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  • Thomas F. Knab

Developing Remedies for LLC Members

Limited liability companies appeared in New York state in 1994, when the New York Limited Liability Company Law (LLCL) went into effect. An LLC is an unincorporated organization (but not a partnership or a trust) of one or more persons having limited liability for the contractual obligations and other liabilities of the business.


The LLC combines aspects of the corporate form and the partnership form. An LLC can be used to limit the personal liability of its owners (called members) like a corporation, and offers flexibility in management and operations, capital formation, and the allocation and distribution of benefits like a partnership. Last, but certainly not least in the minds of business owners who use the LLC form, the LLC may provide significant tax advantages to those owners.


LLCL §417 requires the LLC’s members to adopt an operating agreement addressing the business of the LLC, the conduct of its affairs, and the rights, powers, preferences, limitations or responsibilities of its members, managers, employees or agents.


A well-considered operating agreement should address, among other things, decision-making procedures, access to the business’ books and records and exit strategies such as buyout provisions. In the absence of an operating agreement, and in the event of legal action, a court will enforce the rights and obligations in issue by reference to the “default” provisions of the LLCL.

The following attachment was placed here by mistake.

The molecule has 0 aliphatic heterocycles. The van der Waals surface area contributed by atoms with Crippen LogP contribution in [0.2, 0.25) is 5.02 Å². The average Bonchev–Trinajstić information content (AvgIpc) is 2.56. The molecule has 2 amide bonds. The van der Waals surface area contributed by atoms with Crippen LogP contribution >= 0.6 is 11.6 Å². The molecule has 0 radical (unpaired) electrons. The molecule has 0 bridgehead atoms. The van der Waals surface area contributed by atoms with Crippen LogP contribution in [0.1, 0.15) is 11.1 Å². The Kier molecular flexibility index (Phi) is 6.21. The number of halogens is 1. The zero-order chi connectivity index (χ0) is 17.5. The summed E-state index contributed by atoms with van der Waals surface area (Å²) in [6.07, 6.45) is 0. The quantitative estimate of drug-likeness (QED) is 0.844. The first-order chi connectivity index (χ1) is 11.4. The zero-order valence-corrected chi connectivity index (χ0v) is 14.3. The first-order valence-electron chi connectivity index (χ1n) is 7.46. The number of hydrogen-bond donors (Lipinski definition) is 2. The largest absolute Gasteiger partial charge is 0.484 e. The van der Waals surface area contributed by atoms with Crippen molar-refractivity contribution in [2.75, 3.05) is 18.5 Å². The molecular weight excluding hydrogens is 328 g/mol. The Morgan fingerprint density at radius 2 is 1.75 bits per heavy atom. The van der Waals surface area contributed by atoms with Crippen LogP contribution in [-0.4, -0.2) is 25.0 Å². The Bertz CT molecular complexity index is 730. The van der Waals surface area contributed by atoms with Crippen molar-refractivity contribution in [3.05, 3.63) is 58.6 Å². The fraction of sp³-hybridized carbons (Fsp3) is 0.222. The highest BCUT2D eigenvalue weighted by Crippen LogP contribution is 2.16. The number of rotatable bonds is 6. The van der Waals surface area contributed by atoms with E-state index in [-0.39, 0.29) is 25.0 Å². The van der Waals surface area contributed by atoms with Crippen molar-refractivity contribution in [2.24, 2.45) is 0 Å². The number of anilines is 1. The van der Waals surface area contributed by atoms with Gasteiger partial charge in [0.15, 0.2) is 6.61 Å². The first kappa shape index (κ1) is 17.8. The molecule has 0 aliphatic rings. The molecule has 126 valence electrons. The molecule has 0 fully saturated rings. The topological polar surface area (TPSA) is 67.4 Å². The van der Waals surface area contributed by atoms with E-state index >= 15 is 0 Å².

Business owners may choose the LLC form without much thought (and sometimes without an operating agreement), or they may elect to form an LLC in consultation with lawyers experienced in business formation and tax law. Either way, the members hope common goals and the LLC form will lead to financial success.


However, sometimes members may encounter irreconcilable differences even when dealing with one another in good faith, and sometimes one member’s intentional misconduct, such as fraud, misappropriation, and misuse of LLC assets for personal gain, will cause harm to the LLC, and the other member or members will be forced to go to court to protect the LLC and their ownership interests, or to obtain a remedy that will extricate them from an untenable situation.


While the LLCL provides for judicial dissolution under certain limited circumstances, it does not expressly provide an aggrieved member with remedies such as the right to bring a derivative action, the right to an accounting or the right to a buyout of her ownership interest. Therefore, given the hybrid nature of the LLC form, lawyers who handle “business divorce” cases have advocated, and the courts have evaluated, an LLC member’s potential remedies by analogy, using the Business Corporation Law (BCL), the Partnership Law, and the common law.


At the threshold level, the courts have recognized that members of LLCs owe fiduciary duties to one another, see, e.g., McGuire Children LLC v. Huntress, 24 Misc.3d 1202A (Erie Sup. Ct. 2009), aff’d 83 A.D.3d 1418 (4th Dept. 2011); Willoughby Rehabilitation and Health Care Center LLC v. Webster, 13 Misc.3d 1230A (N.Y. Sup. Ct. 2006), aff’d 46 A.D.3d 801 (2nd Dept. 2007). These decisions, which analogize a member’s duties to other members to a partner’s duties to other partners, provide a foundation for the advocacy of a member’s rights and remedies in the face of misconduct by other members.